(found this on theonion.com)
Every Oct. 31, children dress in a variety of popular costumes and go door-to-door collecting candy. Here's where that Halloween tradition, and several others, came from:
Haunted Houses are based on Victorian England's "Scare Manors," places where children who didn't mine enough coal were sent as punishment
Giving children candy at the door began when early American settlers realized it was a lot easier than talking to kids about the meaning of death
Much like people today, pre-Christian pagans would throw toilet parchment all over the tree outside their mean alchemy teacher's house.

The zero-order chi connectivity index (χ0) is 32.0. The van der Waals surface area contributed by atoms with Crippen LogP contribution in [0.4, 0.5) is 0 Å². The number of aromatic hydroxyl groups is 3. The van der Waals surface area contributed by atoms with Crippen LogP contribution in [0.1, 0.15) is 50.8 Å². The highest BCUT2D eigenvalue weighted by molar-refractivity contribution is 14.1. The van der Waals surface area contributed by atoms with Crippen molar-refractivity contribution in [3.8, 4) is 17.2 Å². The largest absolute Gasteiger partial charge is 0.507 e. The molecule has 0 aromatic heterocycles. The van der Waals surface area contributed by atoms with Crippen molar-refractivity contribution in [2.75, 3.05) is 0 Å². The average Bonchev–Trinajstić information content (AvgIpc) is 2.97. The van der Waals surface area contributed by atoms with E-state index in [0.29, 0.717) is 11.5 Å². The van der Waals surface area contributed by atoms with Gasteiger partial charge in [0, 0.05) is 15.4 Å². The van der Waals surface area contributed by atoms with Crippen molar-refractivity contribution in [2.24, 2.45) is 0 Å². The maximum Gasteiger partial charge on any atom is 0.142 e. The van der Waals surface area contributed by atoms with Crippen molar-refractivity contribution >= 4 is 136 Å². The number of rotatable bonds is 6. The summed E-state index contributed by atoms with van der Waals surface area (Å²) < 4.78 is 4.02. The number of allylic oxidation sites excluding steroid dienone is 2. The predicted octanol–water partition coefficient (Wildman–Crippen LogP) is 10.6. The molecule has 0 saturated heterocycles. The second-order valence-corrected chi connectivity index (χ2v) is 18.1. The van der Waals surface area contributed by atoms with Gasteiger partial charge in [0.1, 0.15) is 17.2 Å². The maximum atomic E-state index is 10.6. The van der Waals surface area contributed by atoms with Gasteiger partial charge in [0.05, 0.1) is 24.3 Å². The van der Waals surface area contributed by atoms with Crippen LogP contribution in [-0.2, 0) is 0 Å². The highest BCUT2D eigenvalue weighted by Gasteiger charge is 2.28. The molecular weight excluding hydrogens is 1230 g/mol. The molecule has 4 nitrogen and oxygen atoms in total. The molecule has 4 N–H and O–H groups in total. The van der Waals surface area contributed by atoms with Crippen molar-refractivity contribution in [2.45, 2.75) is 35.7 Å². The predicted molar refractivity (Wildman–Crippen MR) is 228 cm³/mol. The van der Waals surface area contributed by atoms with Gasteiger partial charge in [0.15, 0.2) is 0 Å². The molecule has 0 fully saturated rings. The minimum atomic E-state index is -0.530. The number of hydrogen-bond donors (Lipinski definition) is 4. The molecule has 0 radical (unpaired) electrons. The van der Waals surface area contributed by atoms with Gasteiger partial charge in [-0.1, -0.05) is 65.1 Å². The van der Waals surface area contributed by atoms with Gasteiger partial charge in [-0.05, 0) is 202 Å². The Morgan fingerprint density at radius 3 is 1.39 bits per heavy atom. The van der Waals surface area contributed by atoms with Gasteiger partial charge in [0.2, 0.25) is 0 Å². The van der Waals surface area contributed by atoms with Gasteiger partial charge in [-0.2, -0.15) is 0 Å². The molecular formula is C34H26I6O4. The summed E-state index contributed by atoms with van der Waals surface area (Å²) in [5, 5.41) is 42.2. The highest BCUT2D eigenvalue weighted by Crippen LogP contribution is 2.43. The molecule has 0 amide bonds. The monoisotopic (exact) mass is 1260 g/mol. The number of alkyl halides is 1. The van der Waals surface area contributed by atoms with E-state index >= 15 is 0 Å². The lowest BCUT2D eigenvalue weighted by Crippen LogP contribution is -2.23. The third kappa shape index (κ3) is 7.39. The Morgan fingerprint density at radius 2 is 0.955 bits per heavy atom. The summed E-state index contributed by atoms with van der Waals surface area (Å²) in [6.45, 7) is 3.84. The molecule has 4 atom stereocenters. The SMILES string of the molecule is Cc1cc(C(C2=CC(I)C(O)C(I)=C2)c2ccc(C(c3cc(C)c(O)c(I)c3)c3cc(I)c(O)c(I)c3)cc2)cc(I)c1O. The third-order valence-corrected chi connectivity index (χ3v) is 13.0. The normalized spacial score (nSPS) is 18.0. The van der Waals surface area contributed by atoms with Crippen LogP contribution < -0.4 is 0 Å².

Jack-o'-lanterns first debuted in 1981 as part of a marketing scheme to promote Monsanto's invention of the pumpkin
The song "Monster Mash" borrows its melody from a medieval Gregorian All Saints' Day chant entitled "I Worketh In The Abbey Into The Darkness One Night (O Monster Of Salvation)"
Bobbing for apples was originated at a Halloween party by a group of people who were patronizing an armless friend
In 1928, Nathaniel Darder of Worcester was the first guy to give out treats in a strategically loosened bathrobe
According to modern-day Wiccans, most of today's Halloween traditions are actually blah, blah, blah
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